|Datasheet||Specific References||Reviews||Related Products||Protocols|
|Pai1, PAI1A, Planh, Pai1aa, RATPAI1A|
|Verified forward and reverse primers for analyzing the quantitative expression of gene|
|The primer mix has been verified to generate satisfactory qPCR data on Roche LightCycler480|
|1 vial of lyophilized qPCR primer mix (1 nmol each primer, sufficient for 200 numbers of 25 μl reactions) is shipped at ambiente temperatura.|
|The lyophilized product is stable for one year from date of receipt when stored at -20℃.|
The suspended product is stable for six months from date of receipt when stored at -20℃.
Sino biological qEASY qPCR primer pairs are used for SYBR Green-based real-time RT-PCR, The primers are designed by using SBI's proprietary primer design algorithm. Our primer collection covers the entire human genomes. It can be widely applied in the quantitative analysis of gene expression.
To avoid genomic DNA amplification, at least one primer is designed crosses the junction of exons according to the conserved region of a specific gene with all variants.
Confirmed in positive organizations; screened the primer with high specificity and high sensitivity.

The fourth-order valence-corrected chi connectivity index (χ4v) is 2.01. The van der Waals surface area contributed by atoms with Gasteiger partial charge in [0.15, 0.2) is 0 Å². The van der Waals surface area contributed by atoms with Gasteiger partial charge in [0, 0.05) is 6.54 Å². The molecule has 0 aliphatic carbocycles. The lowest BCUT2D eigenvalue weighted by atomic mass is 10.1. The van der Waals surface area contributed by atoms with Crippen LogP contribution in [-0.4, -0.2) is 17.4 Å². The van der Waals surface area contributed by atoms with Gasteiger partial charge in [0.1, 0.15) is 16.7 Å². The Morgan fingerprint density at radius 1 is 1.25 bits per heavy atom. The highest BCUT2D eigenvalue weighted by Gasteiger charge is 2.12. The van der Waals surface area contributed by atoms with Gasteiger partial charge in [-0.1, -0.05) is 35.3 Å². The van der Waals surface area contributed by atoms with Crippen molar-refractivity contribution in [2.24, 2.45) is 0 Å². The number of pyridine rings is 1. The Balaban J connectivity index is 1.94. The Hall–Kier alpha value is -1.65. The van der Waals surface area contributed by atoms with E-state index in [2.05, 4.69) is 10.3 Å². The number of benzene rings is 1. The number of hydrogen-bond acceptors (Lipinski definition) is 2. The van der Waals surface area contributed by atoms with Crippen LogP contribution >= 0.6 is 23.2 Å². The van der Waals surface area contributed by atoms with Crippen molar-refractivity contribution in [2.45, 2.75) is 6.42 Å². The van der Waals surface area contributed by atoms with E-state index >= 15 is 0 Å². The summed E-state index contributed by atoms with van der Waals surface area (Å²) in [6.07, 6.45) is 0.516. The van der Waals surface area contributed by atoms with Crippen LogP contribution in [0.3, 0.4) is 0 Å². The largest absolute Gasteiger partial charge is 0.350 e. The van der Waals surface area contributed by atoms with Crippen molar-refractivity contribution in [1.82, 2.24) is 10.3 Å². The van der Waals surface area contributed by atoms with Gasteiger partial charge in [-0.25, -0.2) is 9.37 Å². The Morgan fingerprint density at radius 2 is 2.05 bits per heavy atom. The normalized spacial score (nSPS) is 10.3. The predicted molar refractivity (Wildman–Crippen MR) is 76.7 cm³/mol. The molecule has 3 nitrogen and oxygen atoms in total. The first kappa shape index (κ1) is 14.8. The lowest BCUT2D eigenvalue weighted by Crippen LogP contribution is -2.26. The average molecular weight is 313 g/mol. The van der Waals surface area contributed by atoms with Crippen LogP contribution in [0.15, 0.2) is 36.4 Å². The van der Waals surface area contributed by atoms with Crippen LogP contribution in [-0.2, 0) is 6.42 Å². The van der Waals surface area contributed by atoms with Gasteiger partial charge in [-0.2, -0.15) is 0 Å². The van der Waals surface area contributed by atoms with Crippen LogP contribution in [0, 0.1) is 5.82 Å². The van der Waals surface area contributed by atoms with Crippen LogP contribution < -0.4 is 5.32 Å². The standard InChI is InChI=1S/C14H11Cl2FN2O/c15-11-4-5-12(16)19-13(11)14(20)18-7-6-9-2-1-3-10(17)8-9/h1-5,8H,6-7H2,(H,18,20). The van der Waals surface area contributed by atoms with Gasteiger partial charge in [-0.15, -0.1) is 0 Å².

Plasminogen activator inhibitor 1, also known as PAI-1, Endothelial plasminogen activator inhibitor, SerpinE1 and PLANH1, is a secreted glycoprotein which belongs to the serpin family. SerpinE1 is the primary physiological inhibitor of the two plasminogen activators urokinase (uPA) and tissue plasminogen activator (tPA). Its rapid interaction with TPA may function as a major control point in the regulation of fibrinolysis. Defects in SerpinE1 are the cause of plasminogen activator inhibitor-1 deficiency (PAI-1 deficiency) which is characterized by abnormal bleeding due to SerpinE1 defect in the plasma. High concentrations of SerpinE1 have been associated with thrombophilia which is an autosomal dominant disorder in which affected individuals are prone to develop serious spontaneous thrombosis. Studies of PAI-1 have contributed significantly to the elucidation of the protease inhibitory mechanism of serpins, which is based on a metastable native state becoming stabilised by insertion of the RCL into the central beta-sheet A and formation of covalent complexes with target proteases. Greater expression of PAI-1 has been associated with increased survival of cells and resistance to apoptosis. PAI-1 appears to influence apoptosis by decreasing cell adhesion (anoikis) as well as its effect on intracellular signaling. PAI-1, in its active state, also binds to the extracellular protein vitronectin. When in complex with its target proteases, it binds with high affinity to endocytosis receptors of the low density receptor family. The mechanisms of PAI-1 overexpression during obesity are complex, and it is conceivable that several inducers are involved at the same time at several sites of synthesis. PAI-1 is also implicated in adipose tissue development. It suggests that PAI-1 inhibitors serve in the control of atherothrombosis.